New Zealand’s Financial Markets Authority (FMA) has issued an official warning on its website, urging investors to avoid trading with 10Trading.com.
The FMA states the original source of the warning to be Italy’s National Commission for Companies and the Stock Exchange (CONSOB). CONSOB initially issued the warning, stating that the website under the domain 10Trading.com is operated by the companies, Binext Solutions srl and Binext Global Ltd. According to the warning, neither company is authorized to provide financial services within Italy.
However, the companies have been operating the investment website without regulatory licensing, and have therefore violated the confinements set forth by governing regulators in the country.
Filling the Gap Between Brokers, LPs, and ClientsGo to article >>
Italy’s CONSOB has been extremely vigilant toward unauthorized brokerages and financial services companies, consistently listing new companies on its warning list. The warnings aim at protecting Italian and global investors alike. Moreover, the regulator has covered various financial companies that cover FX and CFDs brokers, Binary Options companies, and crypto firms.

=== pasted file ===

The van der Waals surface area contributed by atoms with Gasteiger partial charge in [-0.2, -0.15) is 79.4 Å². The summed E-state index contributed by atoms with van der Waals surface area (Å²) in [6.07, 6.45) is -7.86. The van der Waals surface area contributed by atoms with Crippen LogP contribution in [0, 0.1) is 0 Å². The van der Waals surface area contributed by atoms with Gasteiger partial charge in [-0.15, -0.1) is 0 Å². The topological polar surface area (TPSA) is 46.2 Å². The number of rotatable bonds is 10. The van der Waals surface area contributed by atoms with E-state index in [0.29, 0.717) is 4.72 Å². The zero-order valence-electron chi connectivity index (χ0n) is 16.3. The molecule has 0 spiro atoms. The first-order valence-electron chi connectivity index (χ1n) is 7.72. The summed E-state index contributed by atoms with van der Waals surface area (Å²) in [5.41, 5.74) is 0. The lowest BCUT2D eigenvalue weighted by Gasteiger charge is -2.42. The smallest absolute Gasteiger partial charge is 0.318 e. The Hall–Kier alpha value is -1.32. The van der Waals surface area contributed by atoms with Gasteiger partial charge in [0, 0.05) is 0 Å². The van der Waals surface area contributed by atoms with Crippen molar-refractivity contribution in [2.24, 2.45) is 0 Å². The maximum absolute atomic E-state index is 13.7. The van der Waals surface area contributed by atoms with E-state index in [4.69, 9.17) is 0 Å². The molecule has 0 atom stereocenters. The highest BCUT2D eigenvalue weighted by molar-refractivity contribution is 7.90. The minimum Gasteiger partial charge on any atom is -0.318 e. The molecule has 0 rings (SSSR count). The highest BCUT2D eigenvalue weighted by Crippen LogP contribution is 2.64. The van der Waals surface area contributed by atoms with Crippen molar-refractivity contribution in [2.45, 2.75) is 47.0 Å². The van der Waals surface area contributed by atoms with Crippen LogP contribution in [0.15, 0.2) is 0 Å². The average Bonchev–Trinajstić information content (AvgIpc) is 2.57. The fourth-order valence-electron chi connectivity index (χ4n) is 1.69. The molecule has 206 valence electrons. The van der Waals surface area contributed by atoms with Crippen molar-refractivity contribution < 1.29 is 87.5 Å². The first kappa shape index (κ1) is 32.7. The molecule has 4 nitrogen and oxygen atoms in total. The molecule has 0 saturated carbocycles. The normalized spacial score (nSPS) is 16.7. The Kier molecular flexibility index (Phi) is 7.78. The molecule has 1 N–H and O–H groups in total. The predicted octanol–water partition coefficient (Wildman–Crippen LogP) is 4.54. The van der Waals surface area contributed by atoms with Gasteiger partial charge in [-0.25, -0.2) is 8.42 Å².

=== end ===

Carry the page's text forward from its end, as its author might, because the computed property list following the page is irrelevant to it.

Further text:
The cooperative efforts of global regulators is evident, as these protective bodies assist the public in avoiding becoming victims of unlawful companies and individuals targeting people from various global regions. Beyond issuing warnings, they can enforce financial penalties, halt companies’ activities, and take additional means that could even include potential litigation.
As the global craze toward cryptocurrencies continues, many governments have recently discussed and implemented increasing restrictions within the industry. While ICOs have been at the forefront of regulation concerns, the essence of the industry induces high-risk investment propositions with immense volatility.
It is therefore unsurprising that governments and regulators alike have stepped up to reassess their previously lenient approach toward the crypto sphere, and to reestablish a framework that will better protect investors and their respective funds.
Among global regulators to further restrict crypto operations is CONSOB, which last year fined One Life Network a total of €2.6 million, for their role in promoting the fraudulent OneCoin cryptocurrency.